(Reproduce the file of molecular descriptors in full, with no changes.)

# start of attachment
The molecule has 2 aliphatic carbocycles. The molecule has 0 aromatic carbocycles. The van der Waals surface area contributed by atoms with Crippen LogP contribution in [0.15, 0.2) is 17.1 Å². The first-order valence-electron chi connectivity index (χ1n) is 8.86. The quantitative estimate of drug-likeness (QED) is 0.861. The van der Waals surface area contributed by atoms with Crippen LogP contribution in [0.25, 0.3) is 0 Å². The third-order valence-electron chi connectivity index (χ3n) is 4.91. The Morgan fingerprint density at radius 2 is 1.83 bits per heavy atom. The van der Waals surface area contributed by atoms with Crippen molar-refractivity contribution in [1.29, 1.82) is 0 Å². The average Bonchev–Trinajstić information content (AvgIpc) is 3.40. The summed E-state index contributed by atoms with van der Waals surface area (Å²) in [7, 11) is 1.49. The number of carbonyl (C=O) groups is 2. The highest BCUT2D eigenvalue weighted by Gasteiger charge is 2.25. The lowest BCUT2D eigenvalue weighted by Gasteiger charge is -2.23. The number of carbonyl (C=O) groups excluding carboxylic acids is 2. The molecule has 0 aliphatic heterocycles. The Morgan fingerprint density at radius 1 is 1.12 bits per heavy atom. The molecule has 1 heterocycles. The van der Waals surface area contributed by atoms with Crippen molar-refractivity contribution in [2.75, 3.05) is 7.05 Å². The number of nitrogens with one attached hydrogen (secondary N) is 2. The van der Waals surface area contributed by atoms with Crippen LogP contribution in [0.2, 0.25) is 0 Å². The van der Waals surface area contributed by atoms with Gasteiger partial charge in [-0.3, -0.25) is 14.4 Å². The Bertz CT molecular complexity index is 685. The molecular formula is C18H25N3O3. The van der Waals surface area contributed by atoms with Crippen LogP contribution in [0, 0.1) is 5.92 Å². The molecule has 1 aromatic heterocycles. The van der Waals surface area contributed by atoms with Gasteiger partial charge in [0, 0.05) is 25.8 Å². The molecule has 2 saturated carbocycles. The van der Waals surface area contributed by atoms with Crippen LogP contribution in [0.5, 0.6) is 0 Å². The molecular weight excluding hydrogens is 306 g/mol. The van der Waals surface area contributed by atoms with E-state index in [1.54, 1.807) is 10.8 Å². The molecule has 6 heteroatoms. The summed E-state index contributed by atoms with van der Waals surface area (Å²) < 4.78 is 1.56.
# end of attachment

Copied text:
The molecule has 2 aliphatic carbocycles. The molecule has 0 aromatic carbocycles. The van der Waals surface area contributed by atoms with Crippen LogP contribution in [0.15, 0.2) is 17.1 Å². The first-order valence-electron chi connectivity index (χ1n) is 8.86. The quantitative estimate of drug-likeness (QED) is 0.861. The van der Waals surface area contributed by atoms with Crippen LogP contribution in [0.25, 0.3) is 0 Å². The third-order valence-electron chi connectivity index (χ3n) is 4.91. The Morgan fingerprint density at radius 2 is 1.83 bits per heavy atom. The van der Waals surface area contributed by atoms with Crippen molar-refractivity contribution in [1.29, 1.82) is 0 Å². The average Bonchev–Trinajstić information content (AvgIpc) is 3.40. The summed E-state index contributed by atoms with van der Waals surface area (Å²) in [7, 11) is 1.49. The number of carbonyl (C=O) groups is 2. The highest BCUT2D eigenvalue weighted by Gasteiger charge is 2.25. The lowest BCUT2D eigenvalue weighted by Gasteiger charge is -2.23. The number of carbonyl (C=O) groups excluding carboxylic acids is 2. The molecule has 0 aliphatic heterocycles. The Morgan fingerprint density at radius 1 is 1.12 bits per heavy atom. The molecule has 1 heterocycles. The van der Waals surface area contributed by atoms with Crippen molar-refractivity contribution in [2.75, 3.05) is 7.05 Å². The number of nitrogens with one attached hydrogen (secondary N) is 2. The van der Waals surface area contributed by atoms with Crippen LogP contribution in [0.2, 0.25) is 0 Å². The van der Waals surface area contributed by atoms with Gasteiger partial charge in [-0.3, -0.25) is 14.4 Å². The Bertz CT molecular complexity index is 685. The molecular formula is C18H25N3O3. The van der Waals surface area contributed by atoms with Crippen LogP contribution in [0, 0.1) is 5.92 Å². The molecule has 1 aromatic heterocycles. The van der Waals surface area contributed by atoms with Gasteiger partial charge in [0, 0.05) is 25.8 Å². The molecule has 2 saturated carbocycles. The van der Waals surface area contributed by atoms with Crippen LogP contribution in [0.5, 0.6) is 0 Å². The molecular weight excluding hydrogens is 306 g/mol. The van der Waals surface area contributed by atoms with E-state index in [1.54, 1.807) is 10.8 Å². The molecule has 6 heteroatoms. The summed E-state index contributed by atoms with van der Waals surface area (Å²) < 4.78 is 1.56.